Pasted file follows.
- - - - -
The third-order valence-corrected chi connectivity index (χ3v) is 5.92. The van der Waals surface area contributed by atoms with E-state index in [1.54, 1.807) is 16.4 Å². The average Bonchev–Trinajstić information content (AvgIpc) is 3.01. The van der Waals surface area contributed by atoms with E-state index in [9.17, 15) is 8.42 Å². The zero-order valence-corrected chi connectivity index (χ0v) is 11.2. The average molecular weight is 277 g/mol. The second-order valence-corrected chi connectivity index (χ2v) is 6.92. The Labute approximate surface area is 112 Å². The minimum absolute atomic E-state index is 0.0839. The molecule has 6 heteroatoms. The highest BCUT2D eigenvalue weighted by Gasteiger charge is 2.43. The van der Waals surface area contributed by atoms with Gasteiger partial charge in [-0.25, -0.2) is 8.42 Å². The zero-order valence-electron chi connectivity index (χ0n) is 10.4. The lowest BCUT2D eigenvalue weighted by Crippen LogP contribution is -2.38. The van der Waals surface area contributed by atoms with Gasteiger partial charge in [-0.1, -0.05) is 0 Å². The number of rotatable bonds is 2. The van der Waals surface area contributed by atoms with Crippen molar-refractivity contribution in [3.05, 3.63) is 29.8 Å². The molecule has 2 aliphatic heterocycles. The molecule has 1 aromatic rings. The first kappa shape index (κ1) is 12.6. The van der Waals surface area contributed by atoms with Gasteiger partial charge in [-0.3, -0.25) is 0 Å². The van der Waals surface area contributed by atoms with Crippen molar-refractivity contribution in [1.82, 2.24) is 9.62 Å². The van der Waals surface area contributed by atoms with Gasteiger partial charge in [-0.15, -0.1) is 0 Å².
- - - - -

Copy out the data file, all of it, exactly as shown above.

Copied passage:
The third-order valence-corrected chi connectivity index (χ3v) is 5.92. The van der Waals surface area contributed by atoms with E-state index in [1.54, 1.807) is 16.4 Å². The average Bonchev–Trinajstić information content (AvgIpc) is 3.01. The van der Waals surface area contributed by atoms with E-state index in [9.17, 15) is 8.42 Å². The zero-order valence-corrected chi connectivity index (χ0v) is 11.2. The average molecular weight is 277 g/mol. The second-order valence-corrected chi connectivity index (χ2v) is 6.92. The Labute approximate surface area is 112 Å². The minimum absolute atomic E-state index is 0.0839. The molecule has 6 heteroatoms. The highest BCUT2D eigenvalue weighted by Gasteiger charge is 2.43. The van der Waals surface area contributed by atoms with Gasteiger partial charge in [-0.25, -0.2) is 8.42 Å². The zero-order valence-electron chi connectivity index (χ0n) is 10.4. The lowest BCUT2D eigenvalue weighted by Crippen LogP contribution is -2.38. The van der Waals surface area contributed by atoms with Gasteiger partial charge in [-0.1, -0.05) is 0 Å². The number of rotatable bonds is 2. The van der Waals surface area contributed by atoms with Crippen molar-refractivity contribution in [3.05, 3.63) is 29.8 Å². The molecule has 2 aliphatic heterocycles. The molecule has 1 aromatic rings. The first kappa shape index (κ1) is 12.6. The van der Waals surface area contributed by atoms with Gasteiger partial charge in [-0.3, -0.25) is 0 Å². The van der Waals surface area contributed by atoms with Crippen molar-refractivity contribution in [1.82, 2.24) is 9.62 Å². The van der Waals surface area contributed by atoms with Gasteiger partial charge in [-0.15, -0.1) is 0 Å².